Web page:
Validating Classes using Data Annotations

We’ve been beefing up our validation routines recently as it became clear that we needed to add a lot more protection to our Validation Engines in our NetCore project.

We use EFCore Code-First to generate our database in which we have a large number of Data Annotations such as:

    [MaxLength(50)]
    public string Surname { get; set; }

Our testers have started really getting into min/max testing so they’ve been happily trying to put oversized data into all of our fields, and guess what? We’re seeing Internal Server Errors all over the place.

So we’ve been faced with a challenge about where to implement our validation and how and even what level. Whilst investigating solutions, I realized that we can re-use the same Data Annotations on our EF Entities as part of our validation routines, which means that in addition to our more complicated business logic, we can check for things such as Surname being less than 50 characters, all using generics.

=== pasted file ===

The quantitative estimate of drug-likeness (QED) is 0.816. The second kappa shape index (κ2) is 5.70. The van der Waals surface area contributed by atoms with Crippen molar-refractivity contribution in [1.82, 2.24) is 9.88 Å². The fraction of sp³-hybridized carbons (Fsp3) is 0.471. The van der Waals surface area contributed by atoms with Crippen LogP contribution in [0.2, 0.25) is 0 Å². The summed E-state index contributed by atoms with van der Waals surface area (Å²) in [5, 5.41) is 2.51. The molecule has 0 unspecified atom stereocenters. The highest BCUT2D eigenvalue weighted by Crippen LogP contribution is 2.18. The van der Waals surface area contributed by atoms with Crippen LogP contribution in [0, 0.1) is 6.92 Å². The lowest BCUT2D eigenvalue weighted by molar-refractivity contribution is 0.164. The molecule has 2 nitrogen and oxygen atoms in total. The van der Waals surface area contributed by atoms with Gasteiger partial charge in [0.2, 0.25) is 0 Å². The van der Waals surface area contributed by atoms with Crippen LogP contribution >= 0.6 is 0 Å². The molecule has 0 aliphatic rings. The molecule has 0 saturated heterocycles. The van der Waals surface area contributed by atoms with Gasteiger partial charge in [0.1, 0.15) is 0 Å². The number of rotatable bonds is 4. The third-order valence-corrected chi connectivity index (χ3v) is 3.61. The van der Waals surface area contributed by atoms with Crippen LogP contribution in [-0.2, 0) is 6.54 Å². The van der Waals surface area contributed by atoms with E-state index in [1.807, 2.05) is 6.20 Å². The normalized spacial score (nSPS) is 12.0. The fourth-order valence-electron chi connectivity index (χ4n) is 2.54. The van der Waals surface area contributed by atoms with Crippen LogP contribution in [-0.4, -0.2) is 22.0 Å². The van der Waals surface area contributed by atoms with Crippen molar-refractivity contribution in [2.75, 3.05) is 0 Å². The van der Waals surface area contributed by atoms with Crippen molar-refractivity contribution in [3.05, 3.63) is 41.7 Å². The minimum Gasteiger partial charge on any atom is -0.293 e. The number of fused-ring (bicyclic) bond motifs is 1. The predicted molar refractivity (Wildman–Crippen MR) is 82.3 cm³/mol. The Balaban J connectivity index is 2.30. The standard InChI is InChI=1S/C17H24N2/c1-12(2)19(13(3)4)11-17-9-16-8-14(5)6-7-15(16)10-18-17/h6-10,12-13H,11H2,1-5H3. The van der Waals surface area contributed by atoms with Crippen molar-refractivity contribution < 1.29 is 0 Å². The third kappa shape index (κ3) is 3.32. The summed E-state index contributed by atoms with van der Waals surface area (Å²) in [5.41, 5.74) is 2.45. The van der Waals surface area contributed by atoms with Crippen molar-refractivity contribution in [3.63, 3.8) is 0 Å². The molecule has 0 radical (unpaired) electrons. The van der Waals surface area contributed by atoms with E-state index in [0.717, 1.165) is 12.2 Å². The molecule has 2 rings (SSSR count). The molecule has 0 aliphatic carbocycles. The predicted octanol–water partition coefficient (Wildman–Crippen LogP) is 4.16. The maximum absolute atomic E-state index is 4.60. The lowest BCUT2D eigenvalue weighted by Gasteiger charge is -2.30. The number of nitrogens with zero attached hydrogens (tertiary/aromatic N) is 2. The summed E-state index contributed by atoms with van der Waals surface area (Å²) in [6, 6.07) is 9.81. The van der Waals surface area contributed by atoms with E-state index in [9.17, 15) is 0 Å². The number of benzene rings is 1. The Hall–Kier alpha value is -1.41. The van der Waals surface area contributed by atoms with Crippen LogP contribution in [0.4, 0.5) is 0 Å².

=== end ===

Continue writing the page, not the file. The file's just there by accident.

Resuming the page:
Below is a sample function which will work with any class marked up with Data Annotations and add them to a custom class we use for catching and reporting validation errors. The key points to note here are the ValidationContext and TryValidateObject().

            var modelValidator = new ValidationContext(toValidate);
            var modelFailures = new List<ValidationResult>();
            if (!Validator.TryValidateObject(toValidate, modelValidator, modelFailures, validateAllProperties: true))
            {
                foreach (var failure in modelFailures)
                {
                    foreach (var memberName in failure.MemberNames)
                    {
                        result.ValidationErrors.Add(memberName, failure.ErrorMessage);
                    }
                }
            }

We then convert the ValidationErrors class into a ModelState so that we can return a 400 error.

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